Editors Note: This bike is part of our first batch of auctions on NeverDropped/ Our team has been working for months to build the best place to buy and sell cool bikes, as we’re excited to finally take it live. For quick reference to how our auctions work, please consult our FAQ.
If you are a frequent reader of NeverDropped, you’ll be well aware of our team’s affection for ’68-’69 so-called “half year” Hondas. That’s why we could barely contain ourselves when we got the green-light to offer our #1 favorite restoration of the year for auction right here on NeverDropped Auctions.
Up for auction exclusively here on NeverDropped is a beautifully restored 1969 Honda CB450 K1 Police Special.
This bike, brought back to life by Shannon Sweeney of SS Classics & Venice Vintage Motorcycle Club fame, started over a year ago as a pile of numbers-matching parts.
After work on nearly every single nut and bolt, and parts sourced from 7 countries around the world (none of them the US), this rare K1 is ready to roll into someones garage and/or living room. Who doesn’t want their own siren? Really.
Sweeney says that no piece of the bike has gone un-touched. The numbers-matched engine was removed and the frame was powder-coated white, color matched to the interior of the original side-panels, which maintained their factory shade.
The fantastic one-model-only “toaster-panels” on the sides of the tank, reminiscent of later /5 BMW tanks, were re-chromed and then fitted to the tank, which was boiled and completely refurbished inside and out. The refinished tank panels were fitted with Honda factory replacement logos, which Sweeney notes are metal and say “Honda”—the originals having been plastic and simply bearing the “CB450” designation.
The electrical system has all been refurbished, including all the police-specific bits, which. are. awesome. Tops on our list is a fantastic, functional and flawless Police-Only speedometer that’s mounted into the headlight bucket. The party trick here is that this unit is calibrated to a single mph, and has a “hold” button. Operating procedure for mounted cops of the day was to match pace with a speeding car, hold the speedo and then use the reading to prove an offender’s top speed for a ticket.
This example was cleaned at RJ Cycles, and did NOT require refacing to be in present condition. This special speedo has the look and feel of a precision wrist chronometer, and is a vintage Honda detail you simply cant get anywhere else.
Just as special, and more apparent at a distance, is the jewel-like new old stock Tokyo Siren Company cable-driven siren Sweeney was able to locate for this bike. He shared that the unit, which is correct to this model and stamped “450,” came to him through a vendor in Asia who shipped it to the US in the original factory packaging.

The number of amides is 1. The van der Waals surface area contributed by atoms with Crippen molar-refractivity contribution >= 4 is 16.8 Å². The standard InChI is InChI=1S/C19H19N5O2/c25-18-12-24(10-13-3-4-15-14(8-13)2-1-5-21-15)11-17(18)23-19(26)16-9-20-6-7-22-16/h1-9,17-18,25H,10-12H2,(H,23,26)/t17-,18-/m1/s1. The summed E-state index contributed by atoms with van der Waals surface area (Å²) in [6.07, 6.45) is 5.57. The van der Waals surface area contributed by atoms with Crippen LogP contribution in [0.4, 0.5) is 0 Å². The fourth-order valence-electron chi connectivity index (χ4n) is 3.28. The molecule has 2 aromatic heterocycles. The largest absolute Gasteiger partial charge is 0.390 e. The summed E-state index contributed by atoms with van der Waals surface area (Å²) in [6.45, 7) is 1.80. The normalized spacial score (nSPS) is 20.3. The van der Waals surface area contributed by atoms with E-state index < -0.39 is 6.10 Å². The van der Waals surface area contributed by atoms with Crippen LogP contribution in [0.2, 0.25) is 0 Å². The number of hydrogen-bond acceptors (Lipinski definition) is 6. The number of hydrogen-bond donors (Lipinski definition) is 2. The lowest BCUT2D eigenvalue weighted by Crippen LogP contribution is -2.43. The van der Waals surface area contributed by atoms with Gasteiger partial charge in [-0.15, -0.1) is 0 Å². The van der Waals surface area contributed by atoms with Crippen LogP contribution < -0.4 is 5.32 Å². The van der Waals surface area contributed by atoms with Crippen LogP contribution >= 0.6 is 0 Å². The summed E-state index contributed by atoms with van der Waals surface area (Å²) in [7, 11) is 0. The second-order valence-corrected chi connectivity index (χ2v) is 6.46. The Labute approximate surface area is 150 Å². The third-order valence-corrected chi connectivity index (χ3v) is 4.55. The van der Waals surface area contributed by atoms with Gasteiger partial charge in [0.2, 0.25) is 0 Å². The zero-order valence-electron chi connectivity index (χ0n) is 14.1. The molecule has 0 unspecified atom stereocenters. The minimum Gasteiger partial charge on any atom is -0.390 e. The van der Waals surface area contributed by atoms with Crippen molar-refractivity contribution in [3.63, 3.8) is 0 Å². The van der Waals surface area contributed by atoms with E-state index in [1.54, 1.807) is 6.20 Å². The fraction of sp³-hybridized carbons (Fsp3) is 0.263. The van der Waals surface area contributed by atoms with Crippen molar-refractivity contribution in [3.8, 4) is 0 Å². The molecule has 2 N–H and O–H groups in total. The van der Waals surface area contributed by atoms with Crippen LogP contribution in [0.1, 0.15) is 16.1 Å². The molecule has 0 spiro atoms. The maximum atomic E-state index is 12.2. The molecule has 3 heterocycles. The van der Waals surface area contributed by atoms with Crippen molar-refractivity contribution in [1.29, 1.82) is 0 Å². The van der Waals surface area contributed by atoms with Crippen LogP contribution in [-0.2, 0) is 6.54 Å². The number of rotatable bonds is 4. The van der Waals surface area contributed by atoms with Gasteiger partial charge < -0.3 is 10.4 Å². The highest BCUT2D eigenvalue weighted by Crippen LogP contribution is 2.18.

The siren is operated via a physical roller that engages and disengages off the rear wheel. The cable spins (like a physical speedo cable) and drives the siren’s mechanical movement. The whole assembly is actuated remotely by a lever. Sweeney says that while the siren is correct OEM, the mount is not.
Police special parts dont end there, and include front crash bars, and special Honda half-moon turn signals that seller says were only available on these models.
Sweeney and his network of suppliers were able to source so many correct bits that even the venerable Barber Motorcycle Museum reached out to ask if they could borrow some of the original police bits so they could reproduce them to make their CB450 Police as complete as this one.
Seller says the engine is great after a 360 teardown, which included splitting the case, honing pistons, new piston rings, valves lapped and reseated, new cam chain, gaskets, and seals.
Sweeney chose to polish all the exposed aluminum to a “parade shine,” which some niggling commenters might point out was not how these bikes would have looked in service, though we think looks right on a bike this clean.
We will point out that while this bike would be at home at the highest level of Honda shows, there are a few small places where Sweeney chose to maintain originality over perfection.Chrome on the pipes is original, though it looks fantastic-if-authentic. There are a pair of small indentions on the underside of the exhaust that every CB owner will identify as the mark of a center-stand that’s been in use. This artifact of the bike’s service life remains.
The bike sits on new tires, which are not identical to the originals, but look very much at home to our eyes. Sweeney also chose to fit a heel-toe shifter becuase he felt it looked better—though has the original and will include at the buyer’s request.
The whole drool-worthy build debuted at the 2019 Outliers Guild Moto show in LA, and just completed a display residency at Deus in Venice.
Simply put, this is a once-in-a-lifetime bike. It begs to be prominently displayed, trotted out frequently to drop jaws at Honda meets, and to lead 4th of July parades everywhere. We will be forever jealous of whomever lands this fantastic machine.
Below are a few videos of the bike in operation:
This, and all our initial auction bikes will be on display at the Venice Vintage Motorcycle Rally on Saturday, Sept. 14th. Come and see the bikes, and meet the NeverDropped crew!